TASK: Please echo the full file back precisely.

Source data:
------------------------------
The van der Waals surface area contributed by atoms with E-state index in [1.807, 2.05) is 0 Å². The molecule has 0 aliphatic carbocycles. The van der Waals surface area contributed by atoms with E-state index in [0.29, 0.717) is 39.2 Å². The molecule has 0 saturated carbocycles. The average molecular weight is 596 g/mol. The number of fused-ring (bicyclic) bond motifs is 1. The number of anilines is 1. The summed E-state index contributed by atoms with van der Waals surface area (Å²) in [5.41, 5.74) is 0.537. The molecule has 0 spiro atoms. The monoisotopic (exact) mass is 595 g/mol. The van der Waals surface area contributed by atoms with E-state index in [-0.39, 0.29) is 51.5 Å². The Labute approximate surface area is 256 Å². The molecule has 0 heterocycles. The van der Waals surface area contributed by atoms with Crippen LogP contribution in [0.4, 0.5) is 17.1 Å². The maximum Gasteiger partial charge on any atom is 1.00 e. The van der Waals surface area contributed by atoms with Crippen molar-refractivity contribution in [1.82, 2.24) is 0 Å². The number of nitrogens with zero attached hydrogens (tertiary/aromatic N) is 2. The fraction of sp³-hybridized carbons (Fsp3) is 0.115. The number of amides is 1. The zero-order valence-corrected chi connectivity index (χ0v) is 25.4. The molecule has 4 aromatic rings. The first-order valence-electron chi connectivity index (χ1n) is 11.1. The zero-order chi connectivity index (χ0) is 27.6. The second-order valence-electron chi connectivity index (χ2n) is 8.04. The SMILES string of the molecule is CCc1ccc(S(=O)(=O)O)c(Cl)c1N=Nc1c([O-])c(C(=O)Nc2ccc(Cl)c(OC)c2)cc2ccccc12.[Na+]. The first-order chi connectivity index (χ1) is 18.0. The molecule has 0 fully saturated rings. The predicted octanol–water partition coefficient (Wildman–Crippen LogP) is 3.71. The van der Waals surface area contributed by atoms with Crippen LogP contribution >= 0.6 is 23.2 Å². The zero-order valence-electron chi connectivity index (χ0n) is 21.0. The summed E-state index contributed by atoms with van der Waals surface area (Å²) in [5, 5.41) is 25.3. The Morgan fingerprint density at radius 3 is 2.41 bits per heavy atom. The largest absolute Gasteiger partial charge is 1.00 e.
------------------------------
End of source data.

The van der Waals surface area contributed by atoms with E-state index in [1.807, 2.05) is 0 Å². The molecule has 0 aliphatic carbocycles. The van der Waals surface area contributed by atoms with E-state index in [0.29, 0.717) is 39.2 Å². The molecule has 0 saturated carbocycles. The average molecular weight is 596 g/mol. The number of fused-ring (bicyclic) bond motifs is 1. The number of anilines is 1. The summed E-state index contributed by atoms with van der Waals surface area (Å²) in [5.41, 5.74) is 0.537. The molecule has 0 spiro atoms. The monoisotopic (exact) mass is 595 g/mol. The van der Waals surface area contributed by atoms with E-state index in [-0.39, 0.29) is 51.5 Å². The Labute approximate surface area is 256 Å². The molecule has 0 heterocycles. The van der Waals surface area contributed by atoms with Crippen LogP contribution in [0.4, 0.5) is 17.1 Å². The maximum Gasteiger partial charge on any atom is 1.00 e. The van der Waals surface area contributed by atoms with Crippen molar-refractivity contribution in [1.82, 2.24) is 0 Å². The number of nitrogens with zero attached hydrogens (tertiary/aromatic N) is 2. The fraction of sp³-hybridized carbons (Fsp3) is 0.115. The number of amides is 1. The zero-order valence-corrected chi connectivity index (χ0v) is 25.4. The molecule has 4 aromatic rings. The first-order valence-electron chi connectivity index (χ1n) is 11.1. The zero-order chi connectivity index (χ0) is 27.6. The second-order valence-electron chi connectivity index (χ2n) is 8.04. The SMILES string of the molecule is CCc1ccc(S(=O)(=O)O)c(Cl)c1N=Nc1c([O-])c(C(=O)Nc2ccc(Cl)c(OC)c2)cc2ccccc12.[Na+]. The first-order chi connectivity index (χ1) is 18.0. The molecule has 0 fully saturated rings. The predicted octanol–water partition coefficient (Wildman–Crippen LogP) is 3.71. The van der Waals surface area contributed by atoms with Crippen LogP contribution >= 0.6 is 23.2 Å². The zero-order valence-electron chi connectivity index (χ0n) is 21.0. The summed E-state index contributed by atoms with van der Waals surface area (Å²) in [5, 5.41) is 25.3. The Morgan fingerprint density at radius 3 is 2.41 bits per heavy atom. The largest absolute Gasteiger partial charge is 1.00 e.